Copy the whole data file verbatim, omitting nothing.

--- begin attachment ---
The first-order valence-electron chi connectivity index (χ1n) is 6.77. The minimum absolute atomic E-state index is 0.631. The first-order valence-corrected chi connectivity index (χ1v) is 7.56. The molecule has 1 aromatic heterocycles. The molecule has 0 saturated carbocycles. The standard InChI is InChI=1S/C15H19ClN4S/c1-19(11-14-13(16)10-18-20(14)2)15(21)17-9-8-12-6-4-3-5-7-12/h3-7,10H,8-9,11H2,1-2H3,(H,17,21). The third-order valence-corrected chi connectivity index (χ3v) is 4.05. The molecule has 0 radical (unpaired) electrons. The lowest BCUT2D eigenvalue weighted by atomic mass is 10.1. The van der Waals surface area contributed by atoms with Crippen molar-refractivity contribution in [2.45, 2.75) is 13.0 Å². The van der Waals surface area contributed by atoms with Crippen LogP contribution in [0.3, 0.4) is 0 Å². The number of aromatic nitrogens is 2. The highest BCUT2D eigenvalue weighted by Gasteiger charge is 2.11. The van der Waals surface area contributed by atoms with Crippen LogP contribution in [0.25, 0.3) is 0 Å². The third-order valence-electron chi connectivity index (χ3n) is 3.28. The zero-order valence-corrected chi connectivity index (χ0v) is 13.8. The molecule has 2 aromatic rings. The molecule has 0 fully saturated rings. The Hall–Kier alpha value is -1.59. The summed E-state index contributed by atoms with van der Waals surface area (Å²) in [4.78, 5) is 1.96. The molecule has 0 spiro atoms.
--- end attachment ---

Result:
The first-order valence-electron chi connectivity index (χ1n) is 6.77. The minimum absolute atomic E-state index is 0.631. The first-order valence-corrected chi connectivity index (χ1v) is 7.56. The molecule has 1 aromatic heterocycles. The molecule has 0 saturated carbocycles. The standard InChI is InChI=1S/C15H19ClN4S/c1-19(11-14-13(16)10-18-20(14)2)15(21)17-9-8-12-6-4-3-5-7-12/h3-7,10H,8-9,11H2,1-2H3,(H,17,21). The third-order valence-corrected chi connectivity index (χ3v) is 4.05. The molecule has 0 radical (unpaired) electrons. The lowest BCUT2D eigenvalue weighted by atomic mass is 10.1. The van der Waals surface area contributed by atoms with Crippen molar-refractivity contribution in [2.45, 2.75) is 13.0 Å². The van der Waals surface area contributed by atoms with Crippen LogP contribution in [0.3, 0.4) is 0 Å². The number of aromatic nitrogens is 2. The highest BCUT2D eigenvalue weighted by Gasteiger charge is 2.11. The van der Waals surface area contributed by atoms with Crippen LogP contribution in [0.25, 0.3) is 0 Å². The third-order valence-electron chi connectivity index (χ3n) is 3.28. The zero-order valence-corrected chi connectivity index (χ0v) is 13.8. The molecule has 2 aromatic rings. The molecule has 0 fully saturated rings. The Hall–Kier alpha value is -1.59. The summed E-state index contributed by atoms with van der Waals surface area (Å²) in [4.78, 5) is 1.96. The molecule has 0 spiro atoms.